What is Really Wrong with Roger Federer?

Roger is only in action on Wednesday at Monte Carlo. In the mean time I want to talk more about his recent on court problems. And while I have said a lot about it already, I believe there is a lot more to be said about it. Why is Roger having so many problems these days? It’s the question that’s on everyone’s minds. He seemed to be cruising to the grand slam record of 15 and obliterate it. But as things stand now nothing is certain. Where did it all go so wrong for Roger? There seems to be three arguments. One, time is catching up with him and he is simply not the player he used to be. Two, the rest of the field have caught up with him. Three, it is a mental problem, Roger has a mental block against certain players. So lets look at all these possible reasons for his recent problems.

Roger is now 27 years old. By tennis standards this is starting to get to the latter stages of your career, but there has been exceptions like Agassi and Connors who played into their middle and late thirties competitively. I don’t think age is the problem for Roger. First of all he has loads of talent and he is a great athlete, which if anything will make him play competitively for longer then the average player. Already Roger has made it clear that he wants to emulate guys like Agassi and Connors and play for a long time. There has been talk that Roger has lost a step and that his footwork is not what it used to be, hence the forehand that is not working like it used to. I ascribe this lack of footwork to a loss in confidence rather then something physical.

When a player’s confidence goes the first thing that goes is their footwork. Who knows if he is a step slower, I haven’t noticed anything. When you get to your late twenties you do seem to lose a step, but your stamina gets better as you get older. So you don’t really lose much physically in my opinion. Roger does rely quite a bit on speed, he is great in defence. But as far as I’m concerned he doesn’t need defensive skills to beat the defensive players like Murray and Rafa anyway. The whole point is for him to play as attacking as possible, so whether he loses a step or not is not that important. Therefor I conclude Roger’s problem is not a physical one. I believe the problem that he has had with his back is not something serious. Rather I think it’s a physical manifestation of the mental problems his been having.

He never had any injury problems before. I don’t think it’s a coincidence that he has them now when he is also having confidence problems. The monocluosis that Roger picked up at the beginning of 2008 was unfortunate. I’m sure that played a role in hm losing to Djokovic in the Australian Open and caused him to have a slump in 2008. This may have played a part in Roger losing so badly in the French Open last year to Rafa and at Wimbledon as well. So while physical problems may have contributed to the start of Roger’s problems I don’t believe that is the problem now.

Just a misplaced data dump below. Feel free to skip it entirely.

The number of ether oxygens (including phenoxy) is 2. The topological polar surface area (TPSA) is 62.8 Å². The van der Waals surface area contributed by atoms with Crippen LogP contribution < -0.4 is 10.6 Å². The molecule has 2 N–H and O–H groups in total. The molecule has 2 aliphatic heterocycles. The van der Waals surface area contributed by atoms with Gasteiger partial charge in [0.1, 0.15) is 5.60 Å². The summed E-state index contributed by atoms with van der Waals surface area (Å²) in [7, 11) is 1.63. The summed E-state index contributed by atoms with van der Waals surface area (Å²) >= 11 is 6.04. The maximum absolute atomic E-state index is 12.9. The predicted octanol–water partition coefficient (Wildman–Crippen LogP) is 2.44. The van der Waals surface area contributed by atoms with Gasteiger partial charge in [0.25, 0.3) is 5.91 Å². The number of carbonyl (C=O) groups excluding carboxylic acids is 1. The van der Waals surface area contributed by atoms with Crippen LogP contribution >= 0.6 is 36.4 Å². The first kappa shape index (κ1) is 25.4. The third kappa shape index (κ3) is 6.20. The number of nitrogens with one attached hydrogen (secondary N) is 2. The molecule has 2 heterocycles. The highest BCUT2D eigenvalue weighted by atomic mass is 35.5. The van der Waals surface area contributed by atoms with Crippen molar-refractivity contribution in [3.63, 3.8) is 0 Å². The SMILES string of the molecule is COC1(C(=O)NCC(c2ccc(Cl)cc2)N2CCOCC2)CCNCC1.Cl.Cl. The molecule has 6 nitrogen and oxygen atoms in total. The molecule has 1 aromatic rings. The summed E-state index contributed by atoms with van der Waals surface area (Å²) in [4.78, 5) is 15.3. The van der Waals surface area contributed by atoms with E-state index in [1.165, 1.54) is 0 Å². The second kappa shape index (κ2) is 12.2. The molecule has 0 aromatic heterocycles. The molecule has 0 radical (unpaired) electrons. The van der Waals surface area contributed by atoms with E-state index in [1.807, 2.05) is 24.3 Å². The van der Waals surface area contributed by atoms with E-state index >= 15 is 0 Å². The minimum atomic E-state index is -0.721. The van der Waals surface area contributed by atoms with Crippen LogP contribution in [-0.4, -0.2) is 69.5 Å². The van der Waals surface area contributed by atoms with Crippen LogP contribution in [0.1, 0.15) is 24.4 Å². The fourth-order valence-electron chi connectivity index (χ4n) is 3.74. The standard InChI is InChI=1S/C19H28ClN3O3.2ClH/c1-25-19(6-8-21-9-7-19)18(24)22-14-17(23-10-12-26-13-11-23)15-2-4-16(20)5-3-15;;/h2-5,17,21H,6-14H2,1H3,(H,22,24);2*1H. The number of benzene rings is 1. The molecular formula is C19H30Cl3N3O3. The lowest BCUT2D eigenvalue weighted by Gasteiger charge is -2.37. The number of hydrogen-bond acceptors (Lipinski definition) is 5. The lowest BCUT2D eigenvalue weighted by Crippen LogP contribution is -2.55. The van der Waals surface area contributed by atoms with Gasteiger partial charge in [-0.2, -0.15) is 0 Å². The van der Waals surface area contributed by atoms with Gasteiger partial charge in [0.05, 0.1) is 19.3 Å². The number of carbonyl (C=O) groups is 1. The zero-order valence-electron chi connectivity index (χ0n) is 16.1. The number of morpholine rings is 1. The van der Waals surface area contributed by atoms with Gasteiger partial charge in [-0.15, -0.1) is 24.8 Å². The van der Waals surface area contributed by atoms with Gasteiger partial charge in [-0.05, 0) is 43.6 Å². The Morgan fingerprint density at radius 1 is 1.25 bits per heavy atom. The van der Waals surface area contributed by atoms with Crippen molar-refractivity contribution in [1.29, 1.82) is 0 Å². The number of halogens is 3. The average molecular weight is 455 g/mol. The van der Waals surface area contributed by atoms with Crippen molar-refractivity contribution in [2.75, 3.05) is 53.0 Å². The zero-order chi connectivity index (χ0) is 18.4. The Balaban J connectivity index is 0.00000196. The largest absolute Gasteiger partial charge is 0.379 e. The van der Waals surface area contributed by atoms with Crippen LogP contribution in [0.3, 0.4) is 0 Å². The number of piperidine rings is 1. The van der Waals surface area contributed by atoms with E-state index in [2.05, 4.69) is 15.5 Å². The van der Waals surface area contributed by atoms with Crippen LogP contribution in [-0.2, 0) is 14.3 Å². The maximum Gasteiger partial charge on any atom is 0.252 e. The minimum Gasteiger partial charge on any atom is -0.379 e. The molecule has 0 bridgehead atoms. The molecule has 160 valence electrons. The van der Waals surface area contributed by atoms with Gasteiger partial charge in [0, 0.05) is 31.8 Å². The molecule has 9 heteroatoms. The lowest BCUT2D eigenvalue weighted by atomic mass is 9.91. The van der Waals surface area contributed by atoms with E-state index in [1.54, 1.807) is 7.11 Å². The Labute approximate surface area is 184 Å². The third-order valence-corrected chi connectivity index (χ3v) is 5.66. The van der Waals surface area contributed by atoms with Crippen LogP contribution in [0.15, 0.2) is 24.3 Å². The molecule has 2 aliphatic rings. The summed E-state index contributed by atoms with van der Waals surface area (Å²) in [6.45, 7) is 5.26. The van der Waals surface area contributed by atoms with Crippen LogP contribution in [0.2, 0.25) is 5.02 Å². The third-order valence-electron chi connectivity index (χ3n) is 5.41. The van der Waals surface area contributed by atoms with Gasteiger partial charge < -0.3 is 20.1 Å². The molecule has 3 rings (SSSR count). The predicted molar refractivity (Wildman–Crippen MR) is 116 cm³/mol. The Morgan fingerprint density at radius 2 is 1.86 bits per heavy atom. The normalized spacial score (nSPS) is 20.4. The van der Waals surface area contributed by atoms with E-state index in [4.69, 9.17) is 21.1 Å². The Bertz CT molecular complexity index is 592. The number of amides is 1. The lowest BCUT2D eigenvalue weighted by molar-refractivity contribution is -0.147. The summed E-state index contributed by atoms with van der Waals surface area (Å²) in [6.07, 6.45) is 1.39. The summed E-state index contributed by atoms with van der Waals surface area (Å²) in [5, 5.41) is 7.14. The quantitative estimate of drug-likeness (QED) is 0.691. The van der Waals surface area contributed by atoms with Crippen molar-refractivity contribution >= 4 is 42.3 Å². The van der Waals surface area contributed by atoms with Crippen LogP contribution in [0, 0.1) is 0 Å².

Now onto the second theory, which is that the rest of the field is starting to catch up with Roger, that they are simply getting better and that Roger can’t hold them off anymore. I think it’s important to look at grand slams where Roger has now reached 19 semi finals or better consecutively, losing once to Marat Safin at his very best, once to Djokovic when Roger was sick, and the rest was all to Rafa. So as far as the most important tournaments are concerned Roger has only really had problems with Rafa. And it’s not like he is getting wiped off the court. Most of the defeats came at Roland Garros, while he lost last year to Rafa at Wimbledon 9-7 in the fifth set. In that match I actually felt that Rafa looked like the winner throughout the match, even though Roger came back into the match.

But take the Australian Open final this year, the match was Roger’s for the taking. He had several chances to put Rafa away but couldn’t capitalize. So in the end I didn’t feel Rafa won that match, but rather that Roger lost it. The point is it’s not like anyone is dominating Roger. The important matches that he lost was actually very close with the exception of the French Open final last year. He lost a lot of matches last year to minor players when he was still suffering the effects of the mono so I wouldn’t read much into that. Therefor once again I can’t conclude that the field catching up with him is the problem. Sure Rafa and Murray is difficult opponents for Roger, but that doesn’t mean he should be dominated by them the way he has been.

Finally we get to the mental side of things, where I believe the problem lies. Roger started dominating the tennis world in 2004 and it lasted for more or less four years until the end of 2007. During this time he was virtually untouchable and dominated the game like no one before. He was in a bubble as it it were and no one could ever enter that bubble. Until Rafa came a long that is. In Rafa Roger might have found the ultimate rival. All great players need a rival to push them to greater heights, Borg had Mcenroe, Sampras had Agassi, etc. So Rafa has been a blessing in disguise because people wouldn’t be able to say that Roger won all these slams because he played in a weak era and he didn’t have any real rivals.